Web Application Extension for UML

The Web Application Extension (WAE) to UML enables us to represent Web pages and other architecturally significant elements in the model alongside the "normal" classes of the model. Only by doing this can we accurately express the entirety of the system in a model and maintain its traceability and integrity.

An extension to UML is expressed in terms of stereotypes, tagged values, and constraints. Combined, these mechanisms enable us to extend the notation of UML, enabling us to create new types of building blocks that we can use in the model.

  • Stereotype, an extension to the vocabulary of the language, allows us to attach a new semantic meaning to a model element. Stereotypes can be applied to nearly every model element and are usually represented as a string between a pair of guillemets: « ». However, they can also be rendered by a new icon.
  • Tagged value, an extension to a property of a model element, is the definition of a new property that can be associated with a model element. Most model elements have properties associated with them. Classes, for instance, have names, visibility, persistence, and other attributes associated with them. A tagged value is rendered on a diagram as a string enclosed by brackets.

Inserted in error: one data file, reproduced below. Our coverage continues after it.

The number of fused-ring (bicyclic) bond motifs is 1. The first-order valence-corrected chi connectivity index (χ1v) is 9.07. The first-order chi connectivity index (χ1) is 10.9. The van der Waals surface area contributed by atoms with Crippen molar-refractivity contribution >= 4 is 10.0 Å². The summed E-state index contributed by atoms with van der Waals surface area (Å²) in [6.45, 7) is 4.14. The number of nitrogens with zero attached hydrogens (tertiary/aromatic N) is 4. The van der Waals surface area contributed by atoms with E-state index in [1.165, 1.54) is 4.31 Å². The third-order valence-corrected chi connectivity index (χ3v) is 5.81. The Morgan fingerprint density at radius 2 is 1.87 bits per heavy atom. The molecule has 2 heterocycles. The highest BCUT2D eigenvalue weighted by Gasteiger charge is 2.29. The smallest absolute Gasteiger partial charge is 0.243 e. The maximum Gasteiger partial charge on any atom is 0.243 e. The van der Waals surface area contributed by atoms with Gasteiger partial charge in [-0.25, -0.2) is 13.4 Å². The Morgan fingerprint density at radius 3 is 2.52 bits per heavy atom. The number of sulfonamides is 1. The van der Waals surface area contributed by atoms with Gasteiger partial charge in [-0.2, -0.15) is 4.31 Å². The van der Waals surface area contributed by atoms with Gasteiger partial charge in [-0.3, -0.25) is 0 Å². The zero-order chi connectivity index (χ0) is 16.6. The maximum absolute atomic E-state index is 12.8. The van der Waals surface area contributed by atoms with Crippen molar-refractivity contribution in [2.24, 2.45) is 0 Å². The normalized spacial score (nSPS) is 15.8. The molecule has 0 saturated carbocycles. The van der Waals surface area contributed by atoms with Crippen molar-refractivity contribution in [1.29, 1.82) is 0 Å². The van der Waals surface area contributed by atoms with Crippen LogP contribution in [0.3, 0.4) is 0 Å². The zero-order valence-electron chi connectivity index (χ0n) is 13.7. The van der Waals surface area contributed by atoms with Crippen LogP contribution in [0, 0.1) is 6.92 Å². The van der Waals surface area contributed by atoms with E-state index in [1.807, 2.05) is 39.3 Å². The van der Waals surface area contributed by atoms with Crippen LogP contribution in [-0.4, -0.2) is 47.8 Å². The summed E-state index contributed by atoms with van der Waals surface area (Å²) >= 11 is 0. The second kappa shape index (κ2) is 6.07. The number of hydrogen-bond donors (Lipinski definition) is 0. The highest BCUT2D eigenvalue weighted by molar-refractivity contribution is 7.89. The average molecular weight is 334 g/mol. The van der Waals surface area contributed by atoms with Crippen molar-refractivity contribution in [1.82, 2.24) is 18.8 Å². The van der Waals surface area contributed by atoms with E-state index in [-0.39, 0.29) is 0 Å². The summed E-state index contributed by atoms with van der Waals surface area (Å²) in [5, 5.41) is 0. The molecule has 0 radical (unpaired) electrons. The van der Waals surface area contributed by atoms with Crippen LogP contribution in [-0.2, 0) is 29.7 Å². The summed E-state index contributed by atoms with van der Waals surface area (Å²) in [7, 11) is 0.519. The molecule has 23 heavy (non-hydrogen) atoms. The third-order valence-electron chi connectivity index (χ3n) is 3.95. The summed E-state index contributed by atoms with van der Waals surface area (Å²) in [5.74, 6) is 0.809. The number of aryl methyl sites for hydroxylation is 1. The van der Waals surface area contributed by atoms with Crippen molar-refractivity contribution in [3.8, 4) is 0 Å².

• Constraint, an extension to the semantics of the language, specifies the conditions under which the model can be considered well formed. A constraint is a rule that defines how the model can be put together. Constraints are rendered as strings between a pair of braces: { }.

A UML extension begins with a brief description, then lists and describes all the stereotypes, tagged values, and constraints of the extension. In addition to these elements, an extension contains a set of well-formedness rules. These rules are used to determine whether a mode is semantically consistent with itself. Appendix A contains the full specification for the extension. It also defines association types (Table 11-1).

Logical View

The logical view of a UML model consists mostly of classes, their relationships, and their collaborations. Some stereotyped classes define multiple icons. For practical reasons, the decoration icon is more manageable for modeling tools like Rose. The hand-drawn version simply shows that it is practical for hand drawings on whiteboards, cocktail napkins, and so on. The WAE defines three core class stereotypes and various association stereotypes.

Server Page

Metamodel class Class.